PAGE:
The Rolls-Royce you see here is a one-off build that was tailor made for American architect C. Mathews Dick in the early 1930s by famed American coachbuilding company Brewster & Co.
C. Mathews was the son of mimeograph magnate A.B. Dick, and as a result he was a multi-millionaire in 1930s dollars, and so when it came to cars, money really was no object.
C. Mathews Dick felt that his wife, Catherine Garnett Crossan, deserved a car with the same grace, elegance, and style that she possessed, so he approached Brewster with an idea. The renowned coachbuilders at Brewster enjoyed an excellent relationship with Rolls-Royce, they were one of the leading American suppliers of bodies for Rolls-Royce chassis. As a result of this relationship they were able to secure a desirable U.S. delivery, left-hand drive “AMS” Phantom II chassis which would form the foundation of this car.
The Rolls-Royce Phantom II
The Rolls-Royce Phantom II was one of the most luxurious automobile platforms of its day, the British marque didn’t actually sell this model with a body pre-fitted, instead you bought the powered rolling chassis and then contracted your preferred coachbuilder to fashion you a body to suit your tastes. Some even had two bodies made, an open top one for summer and a tin top for winter, which would be swapped out when required as the seasons changed.
The Phantom II was powered by a 7.7 litre (468 cu. in.) straight-six, a physically large engine by any standard that required an unusually long hood. First released in 1929 the Phantom II engine featured two pushrod actuated overhead valves per cylinder, and a cross-flow cylinder head, with power sent to the rear axle via a 4-speed transmission with synchromesh on either the top two or top three gears from 1933 onwards.
The chassis of the Phantom II was an all-new design for 1929 with a front axle on semi-elliptical leaf springs and the rear axle too, earlier models had used cantilever springs in the back however the switch to semi-elliptical leaf springs helped reduce ride height and subsequently helped to improve handling.
Above Image: The 7.7 litre (468 cu. in.) straight-six Rolls-Royce engine was more than capable of keeping pace with any similar automobile from the era.
Brewster & Co.
Brewster & Co. was originally founded back in 1810 by James Brewster, decades before the first automobile would be invented. At first the company made horse drawn carriages, they quickly established a reputation for building America’s finest, and once the automobile arrived on the scene they began to body them starting in 1896 – interestingly the first car they bodied was an electric.
As one of the best coachbuilders in the world Brewster and Rolls-Royce naturally gravitated towards each other and developed a special relationship all these years later there are still many Brewster-bodied Rolls-Royces around and they’re highly sought after.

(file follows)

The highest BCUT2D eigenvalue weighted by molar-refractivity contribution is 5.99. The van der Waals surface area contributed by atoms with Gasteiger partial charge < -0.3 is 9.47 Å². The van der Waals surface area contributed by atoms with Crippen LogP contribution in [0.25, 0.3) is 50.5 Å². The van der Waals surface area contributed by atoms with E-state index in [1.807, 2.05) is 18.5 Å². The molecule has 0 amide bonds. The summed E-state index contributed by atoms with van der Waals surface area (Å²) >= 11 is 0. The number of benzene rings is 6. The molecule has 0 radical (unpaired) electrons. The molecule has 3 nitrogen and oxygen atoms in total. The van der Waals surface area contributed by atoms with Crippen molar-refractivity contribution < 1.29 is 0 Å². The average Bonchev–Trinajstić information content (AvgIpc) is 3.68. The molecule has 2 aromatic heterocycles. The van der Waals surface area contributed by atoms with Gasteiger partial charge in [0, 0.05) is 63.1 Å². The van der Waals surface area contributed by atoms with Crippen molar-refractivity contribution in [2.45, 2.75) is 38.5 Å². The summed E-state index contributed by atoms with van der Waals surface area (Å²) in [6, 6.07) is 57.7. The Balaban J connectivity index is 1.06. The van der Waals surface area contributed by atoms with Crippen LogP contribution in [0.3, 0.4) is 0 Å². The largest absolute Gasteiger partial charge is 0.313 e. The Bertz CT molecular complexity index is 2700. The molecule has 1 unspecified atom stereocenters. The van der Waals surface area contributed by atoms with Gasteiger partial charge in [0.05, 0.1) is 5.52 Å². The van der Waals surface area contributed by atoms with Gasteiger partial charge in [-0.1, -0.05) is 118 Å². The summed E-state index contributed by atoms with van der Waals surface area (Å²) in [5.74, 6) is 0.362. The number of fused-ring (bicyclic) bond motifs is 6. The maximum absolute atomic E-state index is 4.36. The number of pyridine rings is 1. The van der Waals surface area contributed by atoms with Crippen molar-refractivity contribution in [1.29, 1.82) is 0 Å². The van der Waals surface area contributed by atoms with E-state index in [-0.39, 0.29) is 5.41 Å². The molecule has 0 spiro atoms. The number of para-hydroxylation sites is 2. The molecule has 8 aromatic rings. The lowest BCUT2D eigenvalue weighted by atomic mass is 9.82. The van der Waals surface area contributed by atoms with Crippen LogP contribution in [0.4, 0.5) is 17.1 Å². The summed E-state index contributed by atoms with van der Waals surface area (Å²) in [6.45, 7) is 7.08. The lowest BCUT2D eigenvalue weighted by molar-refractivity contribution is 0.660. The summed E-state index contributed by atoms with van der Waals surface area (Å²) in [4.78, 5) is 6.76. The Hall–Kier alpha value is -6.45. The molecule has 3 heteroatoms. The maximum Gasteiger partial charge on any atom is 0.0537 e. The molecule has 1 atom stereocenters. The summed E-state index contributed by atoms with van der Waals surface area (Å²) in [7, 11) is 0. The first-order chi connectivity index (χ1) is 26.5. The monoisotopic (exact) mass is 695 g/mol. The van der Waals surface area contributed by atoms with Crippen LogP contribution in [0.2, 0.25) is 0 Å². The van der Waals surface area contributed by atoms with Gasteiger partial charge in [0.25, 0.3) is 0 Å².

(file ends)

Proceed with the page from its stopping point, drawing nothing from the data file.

Sadly the ravages of the Great Depression would take a toll on the company and by 1935 bankruptcy proceedings had begun.
Rolls-Royce Phantom II Special Brougham
The car you see here uses the coupé de ville body style, otherwise known as the sedanca de ville, it’s characterized by the driver’s section up front being exposed to the elements with an enclosed cabin behind him for the passengers.
Above Image: As you would expect the interior of the car is opulently appointed, there are even adjustable heaters in the floor to keep the passenger’s feet warm.
This body style was first used on horse-drawn carriages where the coachman would sit up high out front, offering him the best possible visibility and ensuring that he could also hear everything going on around him – an important ability in busy towns and cities with a lot of traffic.
In the early parts of the 20th century many coachbuilt cars used this same layout including the car you see here, though often with the addition of windscreens and retractable roofs to protect the driver from weather and road detritus.
The beautiful design work completed by Brewster is on par with anything that was coming out of Europe at the time, with a sharply raked, vee’d windshield at the end of that long hood, followed by the opulent rear passenger compartment. Every aspect of the design was carefully considered, there are even small art deco foot heaters in the cabin to keep people comfortable during the bitingly cold winters of the North East.
If you’d like to read more about this extraordinary car or register to bid you can click here to visit the listing on RM Sotheby’s. It’s due to cross the auction block on the 19th of June with a price guide of 1,300,000 to CHF 1,750,000, which works out to approximately $1,450,000 to $1,950,000 USD.
Images: Dirk de Jager ©2021 Courtesy of RM Sotheby’s
Articles that Ben has written have been covered on CNN, Popular Mechanics, Smithsonian Magazine, Road & Track Magazine, the official Pinterest blog, the official eBay Motors blog, BuzzFeed, Autoweek Magazine, Wired Magazine, Autoblog, Gear Patrol, Jalopnik, The Verge, and many more.
Silodrome was founded by Ben back in 2010, in the years since the site has grown to become a world leader in the alternative and vintage motoring sector, with well over a million monthly readers from around the world and many hundreds of thousands of followers on social media.